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Romans 10:7

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Paul Younanmoderator

 
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Romans 10:7

Apr-09-2001 at 02:35 PM (UTC+3 Nineveh, Assyria)

LAST EDITED ON Apr-09-2001 AT 02:37 PM (CT)

Shlama Akhay,

Just a quick question, would love any comments:

Why does Paul, in Romans 10:7, quote Deuteronomy 30:13 as read in Targum Neofiti?

IS this not proof that Paul did not use the LXX nor the Peshitta Tanakh, but some Targum which has not survived in official form?

The LXX, the Peshitta Tanakh, even the MSS read completely different! Only the Targum has this reading!

Any thoughts?


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Andrew Gabriel Roth
 
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1. RE: Romans 10:7

Apr-09-2001 at 05:35 PM (UTC+3 Nineveh, Assyria)

In reply to message #0
 
Shlama kulkhon!

I think everyone here knows my feelings which can be summarized in two words:

WOO HOO!

I would LOVE it if we could several dozen more of these.

Thank you Akhi Paul-- as I don't know what I would do without you! )

Shlama w'burkate
Andrew Gabriel Roth

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judge
 
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2. targum neofiti

Apr-10-2001 at 00:01 AM (UTC+3 Nineveh, Assyria)

In reply to message #0
 
Paul what is the "targum neofiti"?....secondly is there a thread here that deals with the source of Jesus's quotes of the O.T.?....thanks in advance......p.s. keep up the good work...michael(judge)

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Paul Younanmoderator

 
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3. RE: targum neofiti

Apr-11-2001 at 10:36 AM (UTC+3 Nineveh, Assyria)

In reply to message #2
 
Shlama Akhi Michael,

"Targum" means a translation or paraphrase. The word is especially used to refer to the various translations of the Hebrew Tanakh ("Old Testament") into Aramaic.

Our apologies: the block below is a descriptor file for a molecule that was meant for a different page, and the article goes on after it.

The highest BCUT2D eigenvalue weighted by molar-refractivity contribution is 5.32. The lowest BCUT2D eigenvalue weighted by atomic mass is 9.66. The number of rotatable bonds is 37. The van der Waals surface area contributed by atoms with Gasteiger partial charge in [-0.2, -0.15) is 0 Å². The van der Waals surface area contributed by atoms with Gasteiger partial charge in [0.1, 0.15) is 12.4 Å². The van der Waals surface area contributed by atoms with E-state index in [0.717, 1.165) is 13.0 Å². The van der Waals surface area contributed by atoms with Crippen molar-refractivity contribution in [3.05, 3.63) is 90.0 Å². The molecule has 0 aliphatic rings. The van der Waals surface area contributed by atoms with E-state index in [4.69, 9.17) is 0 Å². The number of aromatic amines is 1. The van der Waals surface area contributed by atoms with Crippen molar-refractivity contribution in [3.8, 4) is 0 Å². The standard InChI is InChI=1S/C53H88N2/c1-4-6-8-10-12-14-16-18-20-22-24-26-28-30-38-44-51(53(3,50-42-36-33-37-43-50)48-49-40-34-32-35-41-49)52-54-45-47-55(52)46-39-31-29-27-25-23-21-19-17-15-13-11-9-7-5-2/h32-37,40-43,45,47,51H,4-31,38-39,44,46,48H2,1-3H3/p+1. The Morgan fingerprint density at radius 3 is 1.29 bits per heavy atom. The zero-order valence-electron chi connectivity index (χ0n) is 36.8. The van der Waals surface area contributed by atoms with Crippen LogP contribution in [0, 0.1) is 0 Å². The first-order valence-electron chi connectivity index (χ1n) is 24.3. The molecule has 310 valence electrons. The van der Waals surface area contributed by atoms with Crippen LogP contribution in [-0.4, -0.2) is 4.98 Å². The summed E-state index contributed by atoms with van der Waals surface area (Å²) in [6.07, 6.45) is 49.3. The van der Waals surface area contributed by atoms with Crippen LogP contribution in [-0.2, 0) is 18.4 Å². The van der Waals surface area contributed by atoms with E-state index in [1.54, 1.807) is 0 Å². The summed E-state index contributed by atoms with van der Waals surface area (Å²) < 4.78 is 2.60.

When the vernacular of the Jewish people became Aramaic, the various Targums were produced in the Aramaic language, so that the common people could understand the scriptures.

There are various Targums (Jonathan, Onkelos, Jerusalem, etc) among which is "Targum Neofiti."

In a sense, all translations (including the LXX and Peshitta OT) can be considered "Targums", as all are translations from the original Hebrew.

Here is a link to a wonderful series of published Targums (including Neofiti):

http://www.catalog.litpress.org/series_list.cfm?ID=31


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Assyria \ã-'sir-é-ä\ n (1998)   1:  an ancient empire of Ashur   2:  a democratic state in Bet-Nahren, Assyria (northern Iraq, northwestern Iran, southeastern Turkey and eastern Syria.)   3:  a democratic state that fosters the social and political rights to all of its inhabitants irrespective of their religion, race, or gender   4:  a democratic state that believes in the freedom of religion, conscience, language, education and culture in faithfulness to the principles of the United Nations Charter — Atour synonym

Ethnicity, Religion, Language
» Israeli, Jewish, Hebrew
» Assyrian, Christian, Aramaic
» Saudi Arabian, Muslim, Arabic
Assyrian \ã-'sir-é-an\ adj or n (1998)   1:  descendants of the ancient empire of Ashur   2:  the Assyrians, although representing but one single nation as the direct heirs of the ancient Assyrian Empire, are now doctrinally divided, inter sese, into five principle ecclesiastically designated religious sects with their corresponding hierarchies and distinct church governments, namely, Church of the East, Chaldean, Maronite, Syriac Orthodox and Syriac Catholic.  These formal divisions had their origin in the 5th century of the Christian Era.  No one can coherently understand the Assyrians as a whole until he can distinguish that which is religion or church from that which is nation -- a matter which is particularly difficult for the people from the western world to understand; for in the East, by force of circumstances beyond their control, religion has been made, from time immemorial, virtually into a criterion of nationality.   3:  the Assyrians have been referred to as Aramaean, Aramaye, Ashuraya, Ashureen, Ashuri, Ashuroyo, Assyrio-Chaldean, Aturaya, Chaldean, Chaldo, ChaldoAssyrian, ChaldoAssyrio, Jacobite, Kaldany, Kaldu, Kasdu, Malabar, Maronite, Maronaya, Nestorian, Nestornaye, Oromoye, Suraya, Syriac, Syrian, Syriani, Suryoye, Suryoyo and Telkeffee. — Assyrianism verb

Aramaic \ar-é-'máik\ n (1998)   1:  a Semitic language which became the lingua franca of the Middle East during the ancient Assyrian empire.   2:  has been referred to as Neo-Aramaic, Neo-Syriac, Classical Syriac, Syriac, Suryoyo, Swadaya and Turoyo.

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